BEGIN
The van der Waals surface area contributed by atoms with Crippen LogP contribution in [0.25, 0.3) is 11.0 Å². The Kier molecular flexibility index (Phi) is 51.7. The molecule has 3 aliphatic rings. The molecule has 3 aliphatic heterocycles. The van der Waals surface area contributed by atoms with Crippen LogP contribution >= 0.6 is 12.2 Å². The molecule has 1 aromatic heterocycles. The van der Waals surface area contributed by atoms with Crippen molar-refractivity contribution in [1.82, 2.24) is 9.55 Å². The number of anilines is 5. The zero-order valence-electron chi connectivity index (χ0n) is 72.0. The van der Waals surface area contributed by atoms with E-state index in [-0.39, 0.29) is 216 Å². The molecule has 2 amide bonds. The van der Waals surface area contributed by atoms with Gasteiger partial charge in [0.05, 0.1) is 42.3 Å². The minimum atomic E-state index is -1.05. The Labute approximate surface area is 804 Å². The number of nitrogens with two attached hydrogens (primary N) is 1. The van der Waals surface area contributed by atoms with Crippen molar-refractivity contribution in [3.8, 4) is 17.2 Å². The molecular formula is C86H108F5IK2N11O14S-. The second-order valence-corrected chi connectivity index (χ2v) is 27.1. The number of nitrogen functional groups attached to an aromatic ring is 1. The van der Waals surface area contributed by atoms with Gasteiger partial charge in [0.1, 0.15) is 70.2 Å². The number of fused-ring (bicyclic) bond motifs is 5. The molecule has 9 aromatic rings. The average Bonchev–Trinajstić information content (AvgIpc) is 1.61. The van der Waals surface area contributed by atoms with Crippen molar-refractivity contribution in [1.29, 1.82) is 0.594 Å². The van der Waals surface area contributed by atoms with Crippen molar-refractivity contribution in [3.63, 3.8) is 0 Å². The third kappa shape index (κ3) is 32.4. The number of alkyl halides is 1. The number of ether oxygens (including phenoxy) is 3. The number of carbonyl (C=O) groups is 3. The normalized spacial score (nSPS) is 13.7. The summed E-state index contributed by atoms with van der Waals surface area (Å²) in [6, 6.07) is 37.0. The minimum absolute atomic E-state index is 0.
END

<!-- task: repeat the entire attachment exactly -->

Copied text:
The van der Waals surface area contributed by atoms with Crippen LogP contribution in [0.25, 0.3) is 11.0 Å². The Kier molecular flexibility index (Phi) is 51.7. The molecule has 3 aliphatic rings. The molecule has 3 aliphatic heterocycles. The van der Waals surface area contributed by atoms with Crippen LogP contribution >= 0.6 is 12.2 Å². The molecule has 1 aromatic heterocycles. The van der Waals surface area contributed by atoms with Crippen molar-refractivity contribution in [1.82, 2.24) is 9.55 Å². The number of anilines is 5. The zero-order valence-electron chi connectivity index (χ0n) is 72.0. The van der Waals surface area contributed by atoms with E-state index in [-0.39, 0.29) is 216 Å². The molecule has 2 amide bonds. The van der Waals surface area contributed by atoms with Gasteiger partial charge in [0.05, 0.1) is 42.3 Å². The minimum atomic E-state index is -1.05. The Labute approximate surface area is 804 Å². The number of nitrogens with two attached hydrogens (primary N) is 1. The van der Waals surface area contributed by atoms with Crippen molar-refractivity contribution in [3.8, 4) is 17.2 Å². The molecular formula is C86H108F5IK2N11O14S-. The second-order valence-corrected chi connectivity index (χ2v) is 27.1. The number of nitrogen functional groups attached to an aromatic ring is 1. The van der Waals surface area contributed by atoms with Gasteiger partial charge in [0.1, 0.15) is 70.2 Å². The number of fused-ring (bicyclic) bond motifs is 5. The molecule has 9 aromatic rings. The average Bonchev–Trinajstić information content (AvgIpc) is 1.61. The van der Waals surface area contributed by atoms with Crippen molar-refractivity contribution in [1.29, 1.82) is 0.594 Å². The van der Waals surface area contributed by atoms with Crippen molar-refractivity contribution in [3.63, 3.8) is 0 Å². The third kappa shape index (κ3) is 32.4. The number of alkyl halides is 1. The number of ether oxygens (including phenoxy) is 3. The number of carbonyl (C=O) groups is 3. The normalized spacial score (nSPS) is 13.7. The summed E-state index contributed by atoms with van der Waals surface area (Å²) in [6, 6.07) is 37.0. The minimum absolute atomic E-state index is 0.